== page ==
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Discovering Our Palate
This post was originally published in the Bucknell magazine.
Reliance on locally sourced food fuels a rich community experience
Everyone eats. And what we eat increasingly matters — for the health of people, animals and the planet. Through our increased exposure to fresh, seasonal and local foods, we now really taste the food we’re eating. Once we try a vine-ripened, sun-soaked tomato from our backyard, picked at its peak of flavor, it’s hard to be satisfied with anything else. Before long, our curiosity about the difference in taste leads us to learn where our food comes from, how it’s produced and by whom.
That’s why there’s been an explosion the last 20 years in the number of farmers markets. They provide a rich community experience and a way to keep our dollars circulating locally, in the pockets of farmers and local food entrepreneurs. Humanely raised, hormone and antibiotic-free meat and cage-free eggs are increasingly important to consumers. Cooking shows and celebrity chefs, along with books by Alice Waters, Mark Bittman, Will Allen and Michael Pollan, are turning people on to home cooking, farm-to-table dining and diversifying our taste buds.
I grew up outside Buffalo, N.Y., where there were family farms and you-pick operations within 10 minutes of my home. My family had a big garden, so we could freeze and can fruits and vegetables for winter eating. At Bucknell, I made weekly excursions to the Mennonite/Amish farmers market in Mifflinburg. There I found fresh fruits and vegetables, homemade breads, jams and preserves. It reminded me of home.
After graduating, I moved to Vermont, where the ennobling gift of agricultural production lives on in the local food system, from small-batch dairy and maple syrup production to nationally recognized names guided by a commitment to sustainable agriculture, such as Ben and Jerry’s, Cabot Cheese and Keurig Green Mountain. For the last 10 years, I’ve led the Vermont Sustainable Jobs Fund, a legislatively enabled nonprofit whose mission is providing financing, technical assistance and other resources to sustainable businesses so they can develop products and services and create jobs in renewable energy and sustainable agriculture and forestry.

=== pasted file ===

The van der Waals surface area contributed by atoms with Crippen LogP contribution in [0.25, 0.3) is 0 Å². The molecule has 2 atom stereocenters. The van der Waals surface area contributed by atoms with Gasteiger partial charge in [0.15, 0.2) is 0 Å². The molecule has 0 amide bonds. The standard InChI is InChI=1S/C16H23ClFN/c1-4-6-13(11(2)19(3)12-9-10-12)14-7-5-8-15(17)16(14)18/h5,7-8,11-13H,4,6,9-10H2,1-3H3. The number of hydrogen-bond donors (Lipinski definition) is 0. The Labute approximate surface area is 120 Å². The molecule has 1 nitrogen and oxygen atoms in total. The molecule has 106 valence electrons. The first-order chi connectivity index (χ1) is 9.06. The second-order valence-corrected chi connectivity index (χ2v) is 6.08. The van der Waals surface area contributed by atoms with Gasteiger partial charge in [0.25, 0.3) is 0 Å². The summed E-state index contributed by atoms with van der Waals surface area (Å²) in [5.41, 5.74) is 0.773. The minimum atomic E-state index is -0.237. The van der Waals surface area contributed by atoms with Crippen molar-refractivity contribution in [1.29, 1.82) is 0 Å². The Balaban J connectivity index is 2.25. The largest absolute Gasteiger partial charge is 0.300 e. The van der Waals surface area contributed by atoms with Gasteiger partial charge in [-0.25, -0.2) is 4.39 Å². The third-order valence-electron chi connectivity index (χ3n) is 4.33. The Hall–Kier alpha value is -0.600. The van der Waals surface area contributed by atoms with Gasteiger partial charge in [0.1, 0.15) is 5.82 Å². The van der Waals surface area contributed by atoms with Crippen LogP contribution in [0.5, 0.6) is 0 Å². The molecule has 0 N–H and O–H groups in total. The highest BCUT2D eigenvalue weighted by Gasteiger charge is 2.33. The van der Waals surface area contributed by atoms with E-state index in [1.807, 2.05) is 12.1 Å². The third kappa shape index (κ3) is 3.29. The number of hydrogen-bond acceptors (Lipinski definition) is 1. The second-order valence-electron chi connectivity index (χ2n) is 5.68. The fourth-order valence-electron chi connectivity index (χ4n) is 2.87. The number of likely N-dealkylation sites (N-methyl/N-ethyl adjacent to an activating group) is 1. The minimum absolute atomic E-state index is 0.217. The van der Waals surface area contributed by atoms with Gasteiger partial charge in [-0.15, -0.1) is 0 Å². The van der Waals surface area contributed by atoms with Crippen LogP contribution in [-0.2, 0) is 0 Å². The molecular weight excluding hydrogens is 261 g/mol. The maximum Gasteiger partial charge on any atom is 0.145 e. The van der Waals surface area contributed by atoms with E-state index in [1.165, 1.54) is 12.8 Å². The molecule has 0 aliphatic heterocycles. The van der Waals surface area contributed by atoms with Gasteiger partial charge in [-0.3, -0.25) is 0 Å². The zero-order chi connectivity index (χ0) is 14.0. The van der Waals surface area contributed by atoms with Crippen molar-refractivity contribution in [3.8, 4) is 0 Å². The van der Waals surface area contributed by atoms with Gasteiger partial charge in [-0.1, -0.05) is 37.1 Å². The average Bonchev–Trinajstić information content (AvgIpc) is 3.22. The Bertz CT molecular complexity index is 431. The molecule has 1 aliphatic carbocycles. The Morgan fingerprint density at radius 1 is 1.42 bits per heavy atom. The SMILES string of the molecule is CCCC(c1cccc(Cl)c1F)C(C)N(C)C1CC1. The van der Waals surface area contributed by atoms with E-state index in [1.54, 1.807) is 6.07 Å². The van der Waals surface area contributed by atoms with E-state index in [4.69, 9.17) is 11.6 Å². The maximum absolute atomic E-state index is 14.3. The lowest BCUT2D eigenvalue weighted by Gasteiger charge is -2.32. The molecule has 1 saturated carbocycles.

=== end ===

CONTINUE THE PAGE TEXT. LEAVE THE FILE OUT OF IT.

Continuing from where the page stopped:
In 2009, the Vermont Legislature asked us to create a 10-year strategic plan to further strengthen Vermont’s food system, which has always been a sector critical to our economy, identity, quality of life and sustainability. After a rigorous 18-month public-engagement process, we published the plan and created a network of hundreds of organizations that are collaboratively implementing it.
Our impact has been significant — a testament to growing consumer interest in and demand for high-quality, safe, locally produced foods. From 2009 to 2013, 4,200 new jobs and 665 new farms and food enterprises were created. When measured by employment and gross state product, food manufacturing is the second-largest manufacturing industry in Vermont.
We all have to eat to live, and food is the perfect vehicle for talking about the purchasing choices we make and the messages we send to the marketplace by making different choices. Let’s dig in to the conversation.
Ellen Kahler, Bucknell ’89, is the executive director of the Vermont Sustainable Jobs Fund. She lives in small rural town of Starksboro (pop. 1,600) with her wife, Susanna, and enjoys gardening, skiing and meditating in her spare time. This fall, Kahler received the Art Gibb Award for Individual Leadership from the Vermont Natural Resources Council.
Photo courtesy of Ellen Kahler: Ellen with her organic farmer friend Justin Rich of Burnt Rock Farm in Huntington, VT.